Economics

Not Your Father’s Job Market

By KIM BELLARD

If you, like me, continue to think that TikTok is mostly about dumb stunts (case in point: vandalizing school property in the devious licks challenge; case in point: risking lives and limbs in the milk crate challenge), or, more charitably, as an unexpected platform for social activism (case in point: spamming the Texas abortion reporting site), you probably also missed that TikTok thinks it could take on LinkedIn.  

Welcome to #TikTokresumes.  Welcome to the Gen Z workplace.  If healthcare is having a hard time adapting to Gen Z patients – and it is — then dealing with Gen Z workers is even harder.  

TikTok actually announced the program in early July, but, as a baby boomer, I did not get the memo.  It was a pilot program, only active from July 7 to July 31, and only for a select number of employers, which included Chipotle and Target.  The announcement stated:

TikTok believes there’s an opportunity to bring more value to people’s experience with TikTok by enhancing the utility of the platform as a channel for recruitment. Short, creative videos, combined with TikTok’s easy-to-use, built-in creation tools have organically created new ways to discover talented candidates and career opportunities. 

Interested job-seekers were “encouraged to creatively and authentically showcase their skillsets and experiences.”  Nick Tran, TikTok’s Global Head of Marketing, noted: “#CareerTok is already a thriving subculture on the platform and we can’t wait to see how the community embraces TikTok Resumes and helps to reimagine recruiting and job discovery.”  

Marissa Andrada, chief diversity, inclusion and people officer at Chipotle, told SHRM: “Given the current hiring climate and our strong growth trajectory, it’s essential to find new platforms to directly engage in meaningful career conversations with Gen Z.  TikTok has been ingrained into Chipotle’s DNA for some time, and now we’re evolving our presence to help bring in top talent to our restaurants.”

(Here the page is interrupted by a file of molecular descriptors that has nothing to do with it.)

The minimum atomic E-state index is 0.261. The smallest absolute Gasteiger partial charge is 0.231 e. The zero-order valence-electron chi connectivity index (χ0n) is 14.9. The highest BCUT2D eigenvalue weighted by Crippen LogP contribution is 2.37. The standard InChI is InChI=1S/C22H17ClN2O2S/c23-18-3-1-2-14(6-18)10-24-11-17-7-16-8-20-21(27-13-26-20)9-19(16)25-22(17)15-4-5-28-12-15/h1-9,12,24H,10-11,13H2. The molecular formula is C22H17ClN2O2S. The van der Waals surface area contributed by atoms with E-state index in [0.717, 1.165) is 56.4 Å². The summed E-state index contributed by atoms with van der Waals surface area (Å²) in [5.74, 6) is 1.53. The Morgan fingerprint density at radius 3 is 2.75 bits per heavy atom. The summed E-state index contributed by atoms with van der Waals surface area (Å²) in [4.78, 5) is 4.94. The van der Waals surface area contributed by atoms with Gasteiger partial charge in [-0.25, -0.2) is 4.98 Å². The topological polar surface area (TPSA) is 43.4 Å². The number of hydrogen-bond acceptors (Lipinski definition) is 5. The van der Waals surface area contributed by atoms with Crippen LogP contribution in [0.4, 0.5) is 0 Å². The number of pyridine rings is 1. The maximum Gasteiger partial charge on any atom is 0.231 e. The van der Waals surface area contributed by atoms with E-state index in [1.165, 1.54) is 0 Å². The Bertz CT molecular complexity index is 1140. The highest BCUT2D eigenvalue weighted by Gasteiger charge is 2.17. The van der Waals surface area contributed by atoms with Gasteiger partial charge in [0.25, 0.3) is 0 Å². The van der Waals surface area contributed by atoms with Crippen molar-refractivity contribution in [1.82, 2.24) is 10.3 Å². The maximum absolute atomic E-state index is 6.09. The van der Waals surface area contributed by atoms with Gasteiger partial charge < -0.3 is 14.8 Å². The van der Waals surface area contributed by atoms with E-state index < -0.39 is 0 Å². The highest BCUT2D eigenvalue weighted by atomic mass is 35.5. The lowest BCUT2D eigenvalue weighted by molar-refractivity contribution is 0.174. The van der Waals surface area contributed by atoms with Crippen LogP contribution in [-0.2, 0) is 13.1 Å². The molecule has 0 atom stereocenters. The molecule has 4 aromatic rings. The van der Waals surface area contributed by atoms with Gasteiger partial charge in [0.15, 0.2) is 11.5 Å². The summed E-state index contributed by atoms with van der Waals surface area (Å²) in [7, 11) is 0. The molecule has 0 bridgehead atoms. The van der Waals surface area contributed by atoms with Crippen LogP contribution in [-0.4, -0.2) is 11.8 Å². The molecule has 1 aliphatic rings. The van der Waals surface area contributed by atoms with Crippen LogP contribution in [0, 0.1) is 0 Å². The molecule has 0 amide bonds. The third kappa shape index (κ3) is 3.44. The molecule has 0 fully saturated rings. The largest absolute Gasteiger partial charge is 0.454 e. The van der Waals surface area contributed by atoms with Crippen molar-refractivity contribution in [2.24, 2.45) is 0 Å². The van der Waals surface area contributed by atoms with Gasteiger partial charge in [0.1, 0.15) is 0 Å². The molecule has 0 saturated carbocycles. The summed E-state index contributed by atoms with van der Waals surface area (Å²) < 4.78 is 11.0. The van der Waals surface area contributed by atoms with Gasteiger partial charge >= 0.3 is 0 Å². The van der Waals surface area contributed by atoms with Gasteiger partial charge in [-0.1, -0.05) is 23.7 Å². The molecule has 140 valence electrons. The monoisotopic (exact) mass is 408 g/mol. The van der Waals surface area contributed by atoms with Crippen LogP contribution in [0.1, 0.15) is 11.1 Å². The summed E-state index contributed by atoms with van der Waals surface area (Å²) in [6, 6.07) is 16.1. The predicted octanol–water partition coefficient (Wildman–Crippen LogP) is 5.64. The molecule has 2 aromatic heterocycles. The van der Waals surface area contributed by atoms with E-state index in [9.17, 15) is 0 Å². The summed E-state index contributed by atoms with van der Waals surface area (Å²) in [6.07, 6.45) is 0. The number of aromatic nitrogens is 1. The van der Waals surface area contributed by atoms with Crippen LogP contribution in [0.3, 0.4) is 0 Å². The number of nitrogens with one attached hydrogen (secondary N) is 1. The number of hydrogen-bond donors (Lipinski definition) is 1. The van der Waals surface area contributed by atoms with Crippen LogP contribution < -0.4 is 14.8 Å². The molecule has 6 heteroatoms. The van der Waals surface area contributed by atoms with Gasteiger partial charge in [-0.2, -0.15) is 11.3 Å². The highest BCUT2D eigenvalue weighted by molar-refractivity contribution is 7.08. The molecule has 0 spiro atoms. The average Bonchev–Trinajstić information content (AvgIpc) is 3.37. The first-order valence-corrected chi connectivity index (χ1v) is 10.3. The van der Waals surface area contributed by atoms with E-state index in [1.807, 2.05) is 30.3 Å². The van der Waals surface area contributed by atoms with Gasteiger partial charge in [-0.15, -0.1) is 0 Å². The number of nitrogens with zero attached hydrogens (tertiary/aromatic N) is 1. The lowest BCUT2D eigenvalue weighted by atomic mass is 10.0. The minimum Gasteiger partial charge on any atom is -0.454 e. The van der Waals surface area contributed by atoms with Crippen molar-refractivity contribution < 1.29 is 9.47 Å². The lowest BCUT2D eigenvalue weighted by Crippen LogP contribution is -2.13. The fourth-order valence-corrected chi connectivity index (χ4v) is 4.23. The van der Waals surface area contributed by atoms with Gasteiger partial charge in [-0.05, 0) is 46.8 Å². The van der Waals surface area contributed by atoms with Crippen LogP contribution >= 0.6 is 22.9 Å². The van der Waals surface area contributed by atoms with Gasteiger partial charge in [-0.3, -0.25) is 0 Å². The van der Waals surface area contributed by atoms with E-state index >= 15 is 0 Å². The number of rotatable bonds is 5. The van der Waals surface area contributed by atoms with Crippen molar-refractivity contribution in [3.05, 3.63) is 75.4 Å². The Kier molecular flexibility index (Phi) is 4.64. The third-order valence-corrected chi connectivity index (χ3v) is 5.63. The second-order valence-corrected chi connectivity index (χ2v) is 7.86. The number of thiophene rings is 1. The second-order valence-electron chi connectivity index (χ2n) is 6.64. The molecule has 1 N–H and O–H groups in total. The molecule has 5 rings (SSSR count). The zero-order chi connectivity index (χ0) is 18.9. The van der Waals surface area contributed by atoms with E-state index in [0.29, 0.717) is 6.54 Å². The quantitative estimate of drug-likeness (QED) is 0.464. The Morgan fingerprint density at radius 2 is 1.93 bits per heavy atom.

Chris Russell, managing director of RecTech Media, also told SHRM: “Video is eating the world. It has become so pervasive in our lives that the next generation of job seekers has no qualms about showcasing themselves in a 30-second clip.”

The New York Times observed: “In modern job searches, tidy one-page résumés are increasingly going the way of the fax machine.”  Karyn Spencer, global chief marketing officer at Whalar, added: “Hiring people or sourcing candidates through video just feels like a natural evolution of where we are in a society.  We’re all communicating more and more through video and photos, yet so many résumés our hiring team receives feel like 1985.”  

Farhan Thawar, vice president of engineering for Shopify, which was one of the pilot TikTok resume companies, believes: “We have this thing where if you can’t explain a technical topic to a 5-year-old, then you probably don’t understand the topic. So having a medium like TikTok is perfect.”

Try explaining why COVID vaccines are safe.

The Wall Street Journal is also watching the trend: “Video résumés are fast becoming the new cover letter for a certain breed of young creatives…For some brands, soliciting video résumés on social media is a way to meet more young, diverse job candidates.”